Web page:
We can’t tax the rich because taxes take money out of the economy is a 30-year-old chestnut of conventional wisdom that is neither. As Dave Johnson, writing for Campaign for America’s Future, notes, in the 1980s “we cut taxes, increased military spending, and cut investment in our infrastructure, and the result was huge budget deficits and slower economic growth.” In the 1990s we reversed course, raising taxes on the rich and increasing infrastructure investment. In the 2000s we again reversed course, back to cutting taxes and reducing investment in infrastructure. Johnson points out that the ideas floating around DC in the 2010s is to cut the safety net and middle class services even more. Taxes on the rich don’t take money out of the economy; deficit interest payments, paid by the middle class takes money out of the economy. How many cycles will it take for us to learn this? According to Albert Einstein, “The definition of insanity is doing the same thing over and over again and expecting different results.”
Meanwhile, Wall Street’s high rollers are apparently out in force again. Like nothing ever happened. Susanne Craig and Kevin Rose, writing for the New York Times, call it “exuberance.” Open bars, hip-hop stars in costumes, women dressed like Playboy Playmates, cosmetic dermatology, the New York auction houses, expensive restaurants, half-million dollar summer rentals in the Hamptons, whopping bonuses, rented dwarfs; they’re all back. Like nothing ever happened.
Twitter cofounder Biz Stone wants to use the social media service to create a news network according to a Reuters report by Matt Cowan. The news network, as envisioned by Stone, might not be run by Twitter and would be a collaboration with existing news organizations. Stone is almost certainly aware that for some of us, Twitter already is a news network.
The US Federal Bureau of Investigation (FBI) is exceptionally proud of itself, having arrested a 19-year-old naturalized Somali-American citizen for a terrorist plot the FBI itself spent months encouraging and funding. Mohamed Osman Mohamud allegedly attempted to blow up a bomb at the lighting of the Pioneer Square Christmas tree in Portland, OR. US corporate media and both major political parties are buying the FBI version of events without question. The only actual source cited by any of the corporate media accounts is an FBI affidavit (.pdf; 3.4MB). Historically, FBI affidavits have often been wildly inaccurate, uncorroborated, and unreliable. None of this is to say, of course, that Mohamud isn’t guilty of the alleged charges, but that remains to be seen, after a trial. It’s just that when the corporate media parrot the government’s position, it’s best for the citizenry to be skeptical in the media’s stead. Glenn Greenwald, writing for Salon, has the only appropriately skeptical reporting on the matter.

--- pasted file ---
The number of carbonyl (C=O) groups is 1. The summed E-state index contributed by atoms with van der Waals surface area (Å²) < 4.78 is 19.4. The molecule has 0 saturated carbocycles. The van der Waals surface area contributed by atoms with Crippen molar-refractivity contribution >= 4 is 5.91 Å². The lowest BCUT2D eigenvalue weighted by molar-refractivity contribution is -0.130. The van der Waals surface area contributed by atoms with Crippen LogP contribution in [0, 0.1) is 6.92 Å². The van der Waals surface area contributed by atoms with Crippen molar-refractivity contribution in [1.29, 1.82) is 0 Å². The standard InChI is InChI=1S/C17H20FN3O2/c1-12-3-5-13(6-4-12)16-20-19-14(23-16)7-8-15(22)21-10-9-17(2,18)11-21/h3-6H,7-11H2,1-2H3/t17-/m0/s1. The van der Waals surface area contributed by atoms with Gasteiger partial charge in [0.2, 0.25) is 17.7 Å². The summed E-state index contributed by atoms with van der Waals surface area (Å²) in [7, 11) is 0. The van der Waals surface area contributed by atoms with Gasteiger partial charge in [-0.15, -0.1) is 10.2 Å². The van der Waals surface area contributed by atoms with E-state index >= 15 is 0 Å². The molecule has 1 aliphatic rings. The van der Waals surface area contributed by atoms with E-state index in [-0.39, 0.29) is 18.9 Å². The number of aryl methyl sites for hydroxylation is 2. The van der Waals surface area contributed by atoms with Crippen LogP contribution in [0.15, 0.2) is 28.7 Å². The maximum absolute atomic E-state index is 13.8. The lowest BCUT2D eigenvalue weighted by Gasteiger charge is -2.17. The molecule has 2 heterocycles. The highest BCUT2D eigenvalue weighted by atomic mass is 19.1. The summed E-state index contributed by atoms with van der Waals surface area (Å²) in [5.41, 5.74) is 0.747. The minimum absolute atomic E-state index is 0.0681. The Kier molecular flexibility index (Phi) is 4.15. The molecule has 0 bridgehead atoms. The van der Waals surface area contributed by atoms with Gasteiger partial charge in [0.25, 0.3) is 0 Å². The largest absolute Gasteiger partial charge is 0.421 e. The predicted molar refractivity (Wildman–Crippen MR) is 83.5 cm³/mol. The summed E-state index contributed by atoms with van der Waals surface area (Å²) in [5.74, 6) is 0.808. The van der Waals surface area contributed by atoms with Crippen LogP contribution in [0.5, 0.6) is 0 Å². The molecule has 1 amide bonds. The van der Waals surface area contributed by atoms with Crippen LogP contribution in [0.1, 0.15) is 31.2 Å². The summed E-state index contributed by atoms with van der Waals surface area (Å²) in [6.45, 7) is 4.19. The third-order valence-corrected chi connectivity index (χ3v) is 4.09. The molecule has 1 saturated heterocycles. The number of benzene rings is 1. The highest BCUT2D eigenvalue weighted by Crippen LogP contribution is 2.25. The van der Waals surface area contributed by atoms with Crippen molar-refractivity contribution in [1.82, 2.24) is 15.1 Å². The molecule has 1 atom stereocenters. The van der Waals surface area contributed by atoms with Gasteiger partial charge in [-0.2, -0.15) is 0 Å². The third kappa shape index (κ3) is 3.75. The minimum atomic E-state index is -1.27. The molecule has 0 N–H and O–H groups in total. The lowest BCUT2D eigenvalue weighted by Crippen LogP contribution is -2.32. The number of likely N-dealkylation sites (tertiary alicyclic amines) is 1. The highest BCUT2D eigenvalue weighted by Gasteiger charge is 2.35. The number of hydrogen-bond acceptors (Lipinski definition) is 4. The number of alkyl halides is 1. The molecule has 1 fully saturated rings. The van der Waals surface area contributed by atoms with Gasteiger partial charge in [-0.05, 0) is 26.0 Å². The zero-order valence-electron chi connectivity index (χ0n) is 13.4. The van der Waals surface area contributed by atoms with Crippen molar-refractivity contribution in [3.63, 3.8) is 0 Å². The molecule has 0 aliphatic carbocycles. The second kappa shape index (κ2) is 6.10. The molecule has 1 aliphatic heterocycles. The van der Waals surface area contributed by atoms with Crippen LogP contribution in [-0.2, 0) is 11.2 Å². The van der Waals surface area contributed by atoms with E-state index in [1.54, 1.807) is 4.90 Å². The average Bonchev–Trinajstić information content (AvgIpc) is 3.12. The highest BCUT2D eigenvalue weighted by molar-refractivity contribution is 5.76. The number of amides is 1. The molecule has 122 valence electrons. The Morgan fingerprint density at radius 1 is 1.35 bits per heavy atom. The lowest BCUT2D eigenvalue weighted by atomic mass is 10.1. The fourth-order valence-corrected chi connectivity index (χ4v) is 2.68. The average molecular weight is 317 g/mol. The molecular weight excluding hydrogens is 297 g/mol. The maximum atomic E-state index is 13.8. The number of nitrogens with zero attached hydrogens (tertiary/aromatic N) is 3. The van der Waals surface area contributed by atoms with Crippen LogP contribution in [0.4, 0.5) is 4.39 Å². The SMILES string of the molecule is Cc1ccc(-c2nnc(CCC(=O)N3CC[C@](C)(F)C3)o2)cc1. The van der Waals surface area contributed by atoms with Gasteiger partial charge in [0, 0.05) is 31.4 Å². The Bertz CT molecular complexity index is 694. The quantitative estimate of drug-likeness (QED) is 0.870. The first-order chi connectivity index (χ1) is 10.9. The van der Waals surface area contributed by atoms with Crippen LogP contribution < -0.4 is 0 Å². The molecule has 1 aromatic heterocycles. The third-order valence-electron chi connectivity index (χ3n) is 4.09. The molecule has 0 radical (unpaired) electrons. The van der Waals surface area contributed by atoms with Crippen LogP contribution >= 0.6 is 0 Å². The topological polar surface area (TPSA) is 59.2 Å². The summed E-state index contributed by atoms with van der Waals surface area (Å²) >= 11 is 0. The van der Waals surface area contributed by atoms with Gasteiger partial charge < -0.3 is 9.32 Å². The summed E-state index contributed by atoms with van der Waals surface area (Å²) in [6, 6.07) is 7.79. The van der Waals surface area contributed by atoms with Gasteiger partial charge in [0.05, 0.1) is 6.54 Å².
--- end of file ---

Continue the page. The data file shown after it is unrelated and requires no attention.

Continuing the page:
For US$1 per day, Rupert Murdoch hopes you’ll by his Daily. That’s right, in the internet age, Murdoch is convinced a sustainable business model is yesterday’s news (or at least last night’s) today. As David Carr writing for the New York Times, observed, “The Daily will be a newspaper, an ancient motif on a modern device. It will be produced into the evening, and then a button will be pushed and it will be ‘printed’ for the next morning.” It’s the antithesis of the web’s continuous publication cycle. But then, Murdoch hates the web as evidenced by the paywalls he’s building around his web properties. Clay Shirky does the calculations and figures that the paywall around the Times of London has reduced traffic to the site by 97 percent. When the only tool you have (or think you have) is a hammer, everything looks like a nail. Murdoch is spending US$30 million to bring the iPad app to market. That’s an expensive hammer. Worse than a daily publishing cycle is the lack of links — inbound or, reportedly, outbound — the web’s coin of the realm. I suspect Murdoch is going to end up putting his Daily on the shelf of his other trophy failures. Right next to MySpace.